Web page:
Flying the Hayley was like driving a car after what I’d been used to and the truth is, there wasn’t much enjoyment in it Everything worked to perfection, it was the last word in com-fort and engine noise was reduced to a minimum. Hannah was beside me and Colonel Alberto sat in one of the front passenger seats, his sergeant behind to preserve, I suppose, the niceties of military rank.
Hannah opened a Thermos flask, poured coffee into two cups and passed one back. “Still hoping to get the nuns to move on, Colonel?” he asked.
“Not really,” Alberto said. “I raise the matter with Father Conte on each visit, usually over the sherry, because it is part of my standing orders from Army Command Headquarters. A meaningless ritual, I fear. The Church has considerable influence in government circles and at the highest possible level. No one is willing to order them to leave. The choice is theirs and they see themselves as having a plain duty to take God and modern medicine to the Indians.”
“In that order?” Hannah said and laughed for the first time that morning.
“And the Huna?” I said. “What do they think?”
“The Huna, Senhor Mallory, want no one. Did you know what their name means in their own language? The enemy of all men. Anthropologists talk of the noble savage, but there is nothing noble about the Huna. They are probably the cruellest people on earth.”
“They were there first,” I said.
“That’s what they used to say about the Sioux back home,” Hannah put in.
“An interesting comparison,” Alberto said. “Look at the United States a century ago and look at her now. Well, this is our frontier, one of the richest undeveloped areas in the world. God alone knows how far we can go in the next fifty years, but one thing is certain – progress is inevitable and these people stand in the way of that progress.”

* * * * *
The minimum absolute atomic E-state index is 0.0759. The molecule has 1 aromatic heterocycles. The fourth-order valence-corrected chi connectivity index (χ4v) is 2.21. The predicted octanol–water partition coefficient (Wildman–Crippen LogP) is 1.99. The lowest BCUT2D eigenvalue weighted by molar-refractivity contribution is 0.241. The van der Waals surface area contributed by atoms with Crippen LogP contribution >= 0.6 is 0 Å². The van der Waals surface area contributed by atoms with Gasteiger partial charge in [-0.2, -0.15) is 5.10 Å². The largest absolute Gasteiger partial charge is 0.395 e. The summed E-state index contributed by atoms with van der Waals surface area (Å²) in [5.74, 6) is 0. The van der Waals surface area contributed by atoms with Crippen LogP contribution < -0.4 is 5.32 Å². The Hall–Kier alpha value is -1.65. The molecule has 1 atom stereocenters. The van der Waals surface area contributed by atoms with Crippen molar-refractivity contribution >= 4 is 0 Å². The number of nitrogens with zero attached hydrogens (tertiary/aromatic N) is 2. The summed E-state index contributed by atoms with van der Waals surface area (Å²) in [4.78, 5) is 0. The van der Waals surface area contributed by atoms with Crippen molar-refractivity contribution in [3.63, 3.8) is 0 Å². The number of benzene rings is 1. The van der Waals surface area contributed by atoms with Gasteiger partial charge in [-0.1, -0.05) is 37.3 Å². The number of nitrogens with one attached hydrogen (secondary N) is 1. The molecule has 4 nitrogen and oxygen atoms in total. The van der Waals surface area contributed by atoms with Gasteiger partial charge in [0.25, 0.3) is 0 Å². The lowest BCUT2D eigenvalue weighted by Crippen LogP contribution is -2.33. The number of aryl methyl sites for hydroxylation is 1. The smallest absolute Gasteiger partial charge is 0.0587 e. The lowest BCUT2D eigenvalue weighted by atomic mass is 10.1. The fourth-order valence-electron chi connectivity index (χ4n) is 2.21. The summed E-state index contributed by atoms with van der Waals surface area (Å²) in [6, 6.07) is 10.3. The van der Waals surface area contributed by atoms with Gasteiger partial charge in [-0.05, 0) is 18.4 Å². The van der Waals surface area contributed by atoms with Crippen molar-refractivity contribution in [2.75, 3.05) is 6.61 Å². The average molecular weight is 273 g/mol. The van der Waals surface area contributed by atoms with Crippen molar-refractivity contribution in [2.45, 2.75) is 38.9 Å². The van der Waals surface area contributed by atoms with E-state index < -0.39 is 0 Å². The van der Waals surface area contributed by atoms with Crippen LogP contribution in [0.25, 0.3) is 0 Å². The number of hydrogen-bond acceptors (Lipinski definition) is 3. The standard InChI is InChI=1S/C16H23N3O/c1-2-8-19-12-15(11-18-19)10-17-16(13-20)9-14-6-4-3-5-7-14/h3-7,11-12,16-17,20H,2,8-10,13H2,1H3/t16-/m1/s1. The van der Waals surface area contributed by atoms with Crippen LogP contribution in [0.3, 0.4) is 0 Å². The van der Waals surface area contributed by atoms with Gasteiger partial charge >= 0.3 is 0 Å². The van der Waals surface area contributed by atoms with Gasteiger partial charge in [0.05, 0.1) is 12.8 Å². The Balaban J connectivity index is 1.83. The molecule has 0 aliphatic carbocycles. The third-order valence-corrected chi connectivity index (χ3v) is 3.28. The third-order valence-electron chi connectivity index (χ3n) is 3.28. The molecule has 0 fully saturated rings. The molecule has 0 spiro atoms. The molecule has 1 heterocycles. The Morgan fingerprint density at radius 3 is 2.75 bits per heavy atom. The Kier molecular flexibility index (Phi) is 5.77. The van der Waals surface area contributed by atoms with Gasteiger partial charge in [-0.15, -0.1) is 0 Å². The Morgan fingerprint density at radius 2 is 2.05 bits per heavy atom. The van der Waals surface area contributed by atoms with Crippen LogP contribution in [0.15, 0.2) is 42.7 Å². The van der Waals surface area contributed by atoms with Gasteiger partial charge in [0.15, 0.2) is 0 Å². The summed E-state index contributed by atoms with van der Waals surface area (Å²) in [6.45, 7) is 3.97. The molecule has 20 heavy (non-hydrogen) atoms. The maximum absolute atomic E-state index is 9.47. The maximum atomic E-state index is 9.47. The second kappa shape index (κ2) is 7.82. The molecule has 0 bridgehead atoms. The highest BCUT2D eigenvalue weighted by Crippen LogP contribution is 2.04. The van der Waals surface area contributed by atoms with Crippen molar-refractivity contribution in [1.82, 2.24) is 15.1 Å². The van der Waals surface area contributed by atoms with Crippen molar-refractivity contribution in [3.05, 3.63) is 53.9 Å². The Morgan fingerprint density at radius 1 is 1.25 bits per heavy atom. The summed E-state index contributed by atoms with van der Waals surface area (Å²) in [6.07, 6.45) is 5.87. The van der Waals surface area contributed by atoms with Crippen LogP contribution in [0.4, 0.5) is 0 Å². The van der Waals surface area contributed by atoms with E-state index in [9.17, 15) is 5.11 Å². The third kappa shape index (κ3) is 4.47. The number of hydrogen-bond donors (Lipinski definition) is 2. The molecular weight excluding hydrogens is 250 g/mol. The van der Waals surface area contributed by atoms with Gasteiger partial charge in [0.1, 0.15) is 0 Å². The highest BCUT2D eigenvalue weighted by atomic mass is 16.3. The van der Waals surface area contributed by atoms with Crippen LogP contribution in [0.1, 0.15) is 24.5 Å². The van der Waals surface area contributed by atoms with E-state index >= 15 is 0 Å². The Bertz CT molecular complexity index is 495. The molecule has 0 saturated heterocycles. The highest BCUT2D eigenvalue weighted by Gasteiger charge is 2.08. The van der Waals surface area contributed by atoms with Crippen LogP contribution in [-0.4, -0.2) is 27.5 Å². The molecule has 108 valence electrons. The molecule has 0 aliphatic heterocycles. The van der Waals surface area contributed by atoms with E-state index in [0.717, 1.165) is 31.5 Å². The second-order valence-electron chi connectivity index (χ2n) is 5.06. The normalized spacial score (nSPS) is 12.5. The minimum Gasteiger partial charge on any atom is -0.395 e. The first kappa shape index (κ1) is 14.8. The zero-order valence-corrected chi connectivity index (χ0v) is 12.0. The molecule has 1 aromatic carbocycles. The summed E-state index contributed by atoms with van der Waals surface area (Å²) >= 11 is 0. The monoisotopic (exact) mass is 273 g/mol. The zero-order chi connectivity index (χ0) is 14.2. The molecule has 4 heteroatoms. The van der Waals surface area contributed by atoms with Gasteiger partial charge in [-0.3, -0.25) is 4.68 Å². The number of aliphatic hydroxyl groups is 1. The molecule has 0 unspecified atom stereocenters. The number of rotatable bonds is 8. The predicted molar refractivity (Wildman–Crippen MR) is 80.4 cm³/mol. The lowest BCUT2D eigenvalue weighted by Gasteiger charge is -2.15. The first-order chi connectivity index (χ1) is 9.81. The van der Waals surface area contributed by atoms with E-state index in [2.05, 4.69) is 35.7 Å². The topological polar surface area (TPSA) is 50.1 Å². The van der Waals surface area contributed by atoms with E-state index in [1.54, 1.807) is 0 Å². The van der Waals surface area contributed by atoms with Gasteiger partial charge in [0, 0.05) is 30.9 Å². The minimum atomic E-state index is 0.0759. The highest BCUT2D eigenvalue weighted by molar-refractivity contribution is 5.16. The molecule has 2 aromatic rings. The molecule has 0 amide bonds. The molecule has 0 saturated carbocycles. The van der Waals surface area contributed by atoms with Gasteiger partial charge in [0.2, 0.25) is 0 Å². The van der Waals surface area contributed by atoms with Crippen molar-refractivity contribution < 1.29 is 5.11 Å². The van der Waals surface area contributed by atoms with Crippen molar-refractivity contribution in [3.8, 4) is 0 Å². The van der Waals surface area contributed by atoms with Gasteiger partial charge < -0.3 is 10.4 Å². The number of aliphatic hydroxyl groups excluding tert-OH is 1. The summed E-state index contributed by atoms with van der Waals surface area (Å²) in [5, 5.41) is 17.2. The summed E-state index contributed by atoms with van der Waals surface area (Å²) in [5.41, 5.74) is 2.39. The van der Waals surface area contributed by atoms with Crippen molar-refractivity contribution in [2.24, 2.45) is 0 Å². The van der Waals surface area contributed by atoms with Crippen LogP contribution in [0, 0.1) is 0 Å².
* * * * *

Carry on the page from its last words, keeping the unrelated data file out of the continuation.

“So what answer have you got?” I said. “Extermination.”
“Not if they can be persuaded to change. The choice is theirs.”
“Which gives them no choice at all.” I was surprised to hear my own bitternness.
Alberto said, “Figueiredo was telling me you spent a year in the Xingu River country, Senhor Mallory. The Indians in that area have always been particularly troublesome. This was so when you were there?”
I nodded reluctantly.
“Did you ever kill one?”
“All right,” I said. “I was at Forte Tomas hi November thirty-six when they attacked the town and butchered thirty or forty people.”
“A bad business,” he said. “You must have been with the survivors who took refuge in the church and held them off for a week till the military arrived. You must have killed many times during that unfortunate episode.”
“Only because they were trying to kill me.”
I could see him in my mirror as he leaned back and took a file from his briefcase, effectively putting an end to the con-versation.
Hannah grinned, “I’d say the colonel’s made his point.”
“Maybe he has,” I said, “but it still isn’t going to help the Huna.”
“But why hi the hell world would any sensible person want to do that?” he seemed surprised. ‘They’ve had their day, Mallory, just like the dinosaurs.”
“Doomed to extinction, you mean?”
“Exactly.” He groaned and put a hand to his head. “Christ, there’s someone walking around inside with hob-nailed boots.”
I gave up. Maybe they were right and I was wrong – per-haps the Huna had to go under and there was no other choice. I pushed the thought away from me, eased back the stick and climbed into the sunlight.
The whole trip took no more than forty minutes, mostly in bright sunshine although as we approached our destination we ran into another of those sudden violent rainstorms and I had to go down fast.
Visibility was temporarily so poor that Hannah took over the controls in the final stages, taking her down to two hundred feet at which height we could at least see the river. He throttled back and side-slipped neatly into the landing strip which was a large patch ofcampo on the east bank of the river.